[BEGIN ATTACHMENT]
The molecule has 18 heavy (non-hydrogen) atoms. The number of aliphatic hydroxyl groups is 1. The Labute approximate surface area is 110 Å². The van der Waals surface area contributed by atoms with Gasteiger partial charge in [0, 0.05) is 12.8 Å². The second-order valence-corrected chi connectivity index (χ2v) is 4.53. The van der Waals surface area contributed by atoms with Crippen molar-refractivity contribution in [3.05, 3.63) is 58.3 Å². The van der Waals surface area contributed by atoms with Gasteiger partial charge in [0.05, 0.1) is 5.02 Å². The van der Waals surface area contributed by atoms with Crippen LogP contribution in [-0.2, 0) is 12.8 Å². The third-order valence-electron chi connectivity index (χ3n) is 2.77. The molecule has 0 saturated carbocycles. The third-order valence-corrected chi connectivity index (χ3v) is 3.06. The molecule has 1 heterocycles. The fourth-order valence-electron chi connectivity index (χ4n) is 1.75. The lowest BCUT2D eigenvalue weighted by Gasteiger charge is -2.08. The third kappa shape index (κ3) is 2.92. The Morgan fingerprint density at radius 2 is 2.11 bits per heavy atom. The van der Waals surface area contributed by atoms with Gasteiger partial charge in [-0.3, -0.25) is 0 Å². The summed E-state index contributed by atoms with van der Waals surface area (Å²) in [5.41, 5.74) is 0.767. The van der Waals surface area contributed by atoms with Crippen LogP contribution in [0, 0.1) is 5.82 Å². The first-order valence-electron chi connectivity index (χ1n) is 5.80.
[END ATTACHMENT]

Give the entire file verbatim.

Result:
The molecule has 18 heavy (non-hydrogen) atoms. The number of aliphatic hydroxyl groups is 1. The Labute approximate surface area is 110 Å². The van der Waals surface area contributed by atoms with Gasteiger partial charge in [0, 0.05) is 12.8 Å². The second-order valence-corrected chi connectivity index (χ2v) is 4.53. The van der Waals surface area contributed by atoms with Crippen molar-refractivity contribution in [3.05, 3.63) is 58.3 Å². The van der Waals surface area contributed by atoms with Gasteiger partial charge in [0.05, 0.1) is 5.02 Å². The van der Waals surface area contributed by atoms with Crippen LogP contribution in [-0.2, 0) is 12.8 Å². The third-order valence-electron chi connectivity index (χ3n) is 2.77. The molecule has 0 saturated carbocycles. The third-order valence-corrected chi connectivity index (χ3v) is 3.06. The molecule has 1 heterocycles. The fourth-order valence-electron chi connectivity index (χ4n) is 1.75. The lowest BCUT2D eigenvalue weighted by Gasteiger charge is -2.08. The third kappa shape index (κ3) is 2.92. The Morgan fingerprint density at radius 2 is 2.11 bits per heavy atom. The van der Waals surface area contributed by atoms with Gasteiger partial charge in [-0.3, -0.25) is 0 Å². The summed E-state index contributed by atoms with van der Waals surface area (Å²) in [5.41, 5.74) is 0.767. The van der Waals surface area contributed by atoms with Crippen LogP contribution in [0, 0.1) is 5.82 Å². The first-order valence-electron chi connectivity index (χ1n) is 5.80.